In the 90's I had many visitors from Scandinavia who obsessed over the 60's and the roots of American rock and roll.  They wandered around Greenwich village looking for Bob Dylan's footprints and Jimi Hendrix's old apartments.  They photographed places where Allen Ginsberg had drank and read, visited CBGB's and bought Patti Smith books. I tolerated their hero worship with my 'been there, done that' attitude... after all-- I'd been at Newport in the 60's and met John Lennon several times... I am/was a true New Yorker.

Earlier this week a young couple from Norway visited.  One of them had never been to America.  He is a renowned but not rich guitarist and she is an artist.  In order to afford the lowest fare level and a one-star hotel for 3 nights, he worked painting houses and gardening.  They arrived during the worst spring weather I've seen in years-- a stubborn nor'easter pattern which spread a 3-day pall of cold rain and cloud-cover over the city like a punishment.  It was funereal and depressing.  For a tourist budget which allows for little more than self-directed walking tours and street food, it was a wash.  There were rats in their dark room and the communal bathrooms smelled of sewage.  Visibility was low on the bridges; the Empire State building seemed to evaporate in the fog.  I can't remember a drearier Mother's Day; I wore a fleece coat and watched basketball playoffs with my son in a local bar; everyone seemed muted and cold.

The Norwegians showed up at my Monday night gig, where we old rockers were doing our best to keep up an electric tradition.  I can't even buy anyone a drink these days; at least there was no cover... but I had to resist the urge to apologize on behalf of my city.  The presidential American shame is bad enough--- but here we all were--- downtown on the Lower East Side... and I was hard pressed to muster a little rock-and-roll joy and to keep myself from talking about the good old days.  It is what it is, my guitar player says, as we headed west toward the ailing nighttime trains, past the stores and spaces of what used to be... thinking about the concept of future shock and the reality that every three months Downtown morphs and sheds another skin.  I used to guide people through architecture and galleries, down streets; even the Metropolitan Museum is now wearing a Play It Loud banner like an old seer dressed in young man's clothing.  I no longer belong anywhere except my own apartment.  I wondered how this couple processed the city-- the dream they'd had-- the streets of gold vinyl and talent-- the art and the poetry and the grit now a slick modified vision of pseudo-luxury and bling... the unwholesome smell of over-taxed sewers and wet garbage and the omnipresent homeless-- soaken and broken and swollen.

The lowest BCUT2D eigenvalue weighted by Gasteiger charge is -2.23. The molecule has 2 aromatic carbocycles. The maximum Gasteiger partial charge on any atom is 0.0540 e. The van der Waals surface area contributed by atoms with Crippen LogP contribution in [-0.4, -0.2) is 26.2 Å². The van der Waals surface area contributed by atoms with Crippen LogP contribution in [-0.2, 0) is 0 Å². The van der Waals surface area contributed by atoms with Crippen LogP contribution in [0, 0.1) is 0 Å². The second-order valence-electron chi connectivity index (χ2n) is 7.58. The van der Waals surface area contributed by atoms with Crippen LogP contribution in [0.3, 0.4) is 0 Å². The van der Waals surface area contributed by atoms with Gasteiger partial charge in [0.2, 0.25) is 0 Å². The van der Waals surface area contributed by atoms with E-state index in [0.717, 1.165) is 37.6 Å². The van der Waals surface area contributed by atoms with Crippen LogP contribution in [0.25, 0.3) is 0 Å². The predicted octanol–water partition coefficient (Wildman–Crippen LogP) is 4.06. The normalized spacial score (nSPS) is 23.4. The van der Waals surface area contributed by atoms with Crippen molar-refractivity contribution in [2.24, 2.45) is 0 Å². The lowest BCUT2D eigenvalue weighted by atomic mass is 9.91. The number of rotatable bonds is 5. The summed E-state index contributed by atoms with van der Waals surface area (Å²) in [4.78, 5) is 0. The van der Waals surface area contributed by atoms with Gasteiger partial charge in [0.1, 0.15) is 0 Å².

So I failed in my usual role of tour-guide and old-cultural liaison.  They looked cold and hungry and bewildered from their miserable trek in what seemed like winter rain.  They came looking for paradise-- a souvenir honeymoon to remember for all time from the Scandinavian countryside, and found a shrouded, subdued island in the midst of an urban identity crisis.  Was it the nor'easter that spoiled the dream or was this just a meteorologic excuse for something that has long evaporated except for in late-night television re-runs?   I wanted to cry and only hoped, from my cold but dry bed last night, they had enough love between them to have a little sex in the city.